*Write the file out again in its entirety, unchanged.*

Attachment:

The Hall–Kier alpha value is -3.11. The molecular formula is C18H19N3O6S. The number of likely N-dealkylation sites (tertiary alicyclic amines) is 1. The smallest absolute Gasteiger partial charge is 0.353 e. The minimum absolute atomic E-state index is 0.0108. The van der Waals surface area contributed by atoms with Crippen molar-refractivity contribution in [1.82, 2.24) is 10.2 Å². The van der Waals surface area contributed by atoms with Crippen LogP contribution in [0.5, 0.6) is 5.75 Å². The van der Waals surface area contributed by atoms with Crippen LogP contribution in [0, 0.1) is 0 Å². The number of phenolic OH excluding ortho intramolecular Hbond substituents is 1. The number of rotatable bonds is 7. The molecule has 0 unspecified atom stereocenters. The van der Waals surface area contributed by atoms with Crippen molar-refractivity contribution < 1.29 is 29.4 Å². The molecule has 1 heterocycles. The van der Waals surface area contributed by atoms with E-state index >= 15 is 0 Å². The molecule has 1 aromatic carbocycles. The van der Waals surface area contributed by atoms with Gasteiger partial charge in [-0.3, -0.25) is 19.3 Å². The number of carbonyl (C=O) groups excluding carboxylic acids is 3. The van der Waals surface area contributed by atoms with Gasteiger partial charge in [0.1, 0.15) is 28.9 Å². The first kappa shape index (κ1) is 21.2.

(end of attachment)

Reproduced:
The Hall–Kier alpha value is -3.11. The molecular formula is C18H19N3O6S. The number of likely N-dealkylation sites (tertiary alicyclic amines) is 1. The smallest absolute Gasteiger partial charge is 0.353 e. The minimum absolute atomic E-state index is 0.0108. The van der Waals surface area contributed by atoms with Crippen molar-refractivity contribution in [1.82, 2.24) is 10.2 Å². The van der Waals surface area contributed by atoms with Crippen LogP contribution in [0.5, 0.6) is 5.75 Å². The van der Waals surface area contributed by atoms with Crippen LogP contribution in [0, 0.1) is 0 Å². The number of phenolic OH excluding ortho intramolecular Hbond substituents is 1. The number of rotatable bonds is 7. The molecule has 0 unspecified atom stereocenters. The van der Waals surface area contributed by atoms with Crippen molar-refractivity contribution < 1.29 is 29.4 Å². The molecule has 1 heterocycles. The van der Waals surface area contributed by atoms with E-state index >= 15 is 0 Å². The molecule has 1 aromatic carbocycles. The van der Waals surface area contributed by atoms with Gasteiger partial charge in [-0.3, -0.25) is 19.3 Å². The number of carbonyl (C=O) groups excluding carboxylic acids is 3. The van der Waals surface area contributed by atoms with Gasteiger partial charge in [0.1, 0.15) is 28.9 Å². The first kappa shape index (κ1) is 21.2.